Implications for Planet Formation from Population Inference of Kepler-planet-candidates and Eclipsing Binaries

Open Access
Shabram, Megan Iris
Graduate Program:
Astronomy and Astrophysics
Doctor of Philosophy
Document Type:
Date of Defense:
October 08, 2015
Committee Members:
  • Eric Ford, Dissertation Advisor
  • Steinn Sigurdsson, Committee Member
  • Ronald Lynn Gilliland, Committee Member
  • Kevin Luhman, Committee Member
  • Christopher Howard House, Committee Member
  • exoplanets
  • planet formation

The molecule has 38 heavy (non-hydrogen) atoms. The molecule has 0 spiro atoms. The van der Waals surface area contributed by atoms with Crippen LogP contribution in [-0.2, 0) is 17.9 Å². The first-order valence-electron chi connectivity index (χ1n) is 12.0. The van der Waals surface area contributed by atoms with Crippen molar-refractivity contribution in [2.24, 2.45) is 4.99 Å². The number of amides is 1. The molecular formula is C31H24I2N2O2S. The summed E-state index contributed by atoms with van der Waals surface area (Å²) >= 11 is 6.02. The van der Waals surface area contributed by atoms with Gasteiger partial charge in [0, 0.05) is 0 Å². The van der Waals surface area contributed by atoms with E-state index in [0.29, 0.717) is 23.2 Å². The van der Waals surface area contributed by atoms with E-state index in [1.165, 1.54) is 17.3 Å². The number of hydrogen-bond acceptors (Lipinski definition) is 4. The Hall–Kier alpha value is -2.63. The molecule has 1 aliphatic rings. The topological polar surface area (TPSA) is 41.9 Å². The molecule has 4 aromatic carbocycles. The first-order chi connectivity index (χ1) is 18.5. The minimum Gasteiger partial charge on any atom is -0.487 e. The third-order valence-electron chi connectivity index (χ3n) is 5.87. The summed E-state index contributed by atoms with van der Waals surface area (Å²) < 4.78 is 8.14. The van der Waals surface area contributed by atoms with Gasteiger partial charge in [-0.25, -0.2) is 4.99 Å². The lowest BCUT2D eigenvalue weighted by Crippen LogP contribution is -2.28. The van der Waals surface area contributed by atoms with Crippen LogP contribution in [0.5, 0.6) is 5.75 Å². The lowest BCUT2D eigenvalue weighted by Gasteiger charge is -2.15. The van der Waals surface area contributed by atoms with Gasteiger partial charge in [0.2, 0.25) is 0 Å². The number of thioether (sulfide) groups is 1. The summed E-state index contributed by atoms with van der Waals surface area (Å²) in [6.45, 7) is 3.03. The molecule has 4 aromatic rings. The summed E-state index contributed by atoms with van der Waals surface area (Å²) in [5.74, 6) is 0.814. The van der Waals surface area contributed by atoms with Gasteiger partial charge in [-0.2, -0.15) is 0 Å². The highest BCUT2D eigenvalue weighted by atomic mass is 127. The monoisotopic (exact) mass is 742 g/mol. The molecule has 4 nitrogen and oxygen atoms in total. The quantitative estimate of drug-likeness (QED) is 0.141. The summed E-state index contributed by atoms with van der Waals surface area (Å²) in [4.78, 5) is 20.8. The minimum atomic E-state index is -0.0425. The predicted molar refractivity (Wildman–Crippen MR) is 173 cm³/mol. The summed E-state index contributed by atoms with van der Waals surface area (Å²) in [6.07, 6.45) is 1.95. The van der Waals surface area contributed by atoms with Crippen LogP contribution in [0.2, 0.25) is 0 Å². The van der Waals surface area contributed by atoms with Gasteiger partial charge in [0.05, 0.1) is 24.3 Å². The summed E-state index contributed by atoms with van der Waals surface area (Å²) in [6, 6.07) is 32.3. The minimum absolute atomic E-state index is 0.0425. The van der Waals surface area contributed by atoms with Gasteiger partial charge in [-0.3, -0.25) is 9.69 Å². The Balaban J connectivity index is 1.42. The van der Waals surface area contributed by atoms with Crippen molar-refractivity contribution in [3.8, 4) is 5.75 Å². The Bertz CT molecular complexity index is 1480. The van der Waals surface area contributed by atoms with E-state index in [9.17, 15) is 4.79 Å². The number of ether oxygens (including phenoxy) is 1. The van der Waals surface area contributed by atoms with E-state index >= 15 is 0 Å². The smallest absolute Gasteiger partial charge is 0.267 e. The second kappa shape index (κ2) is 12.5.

The Kepler Space Science Mission has revolutionized our understanding of planetary system architectures, and the diversity of planet bulk densities. From Kepler, we now have a population of ∼4,700 planet candidates and ∼ 3000 eclipsing binaries with measured light curves, from which we can begin to characterize the distribution of stars and planets to tease out relationships between planet properties and host star properties in a robust statistical manner. The results of these investigations constrain proposed planet formation theories. This dissertation analyzes three particular sub-populations observed by Kepler that are well suited for hierarchical inference to characterize their population properties. First, we investigate the eccentricity distribution for a sample of short-period planet candidates from Kepler, where both the transit and occultation are observed for each system. This sub- sample lends a rare opportunity for tractable inference of its eccentricity distribution, exposing at least two populations within the eccentricity distribution and potential correlations of the eccentricity with host star metallicity and planet radius. Secondly, we investigate the mass-radius-eccentricity relation for a sample of near-resonant planet-pairs from Kepler. This study greatly improves upon previous research of constraining the mass-radius relation for small planets. Furthermore, we explore the period-eccentricity distribution of eclipsing binary stars from Kepler. We find that ∼ 72% of EBs below ∼ 11 days are very circularized, where as ∼ 87% of EBs above ∼ 11 days can take on a wide range in eccentricity values including some with significant eccentricities.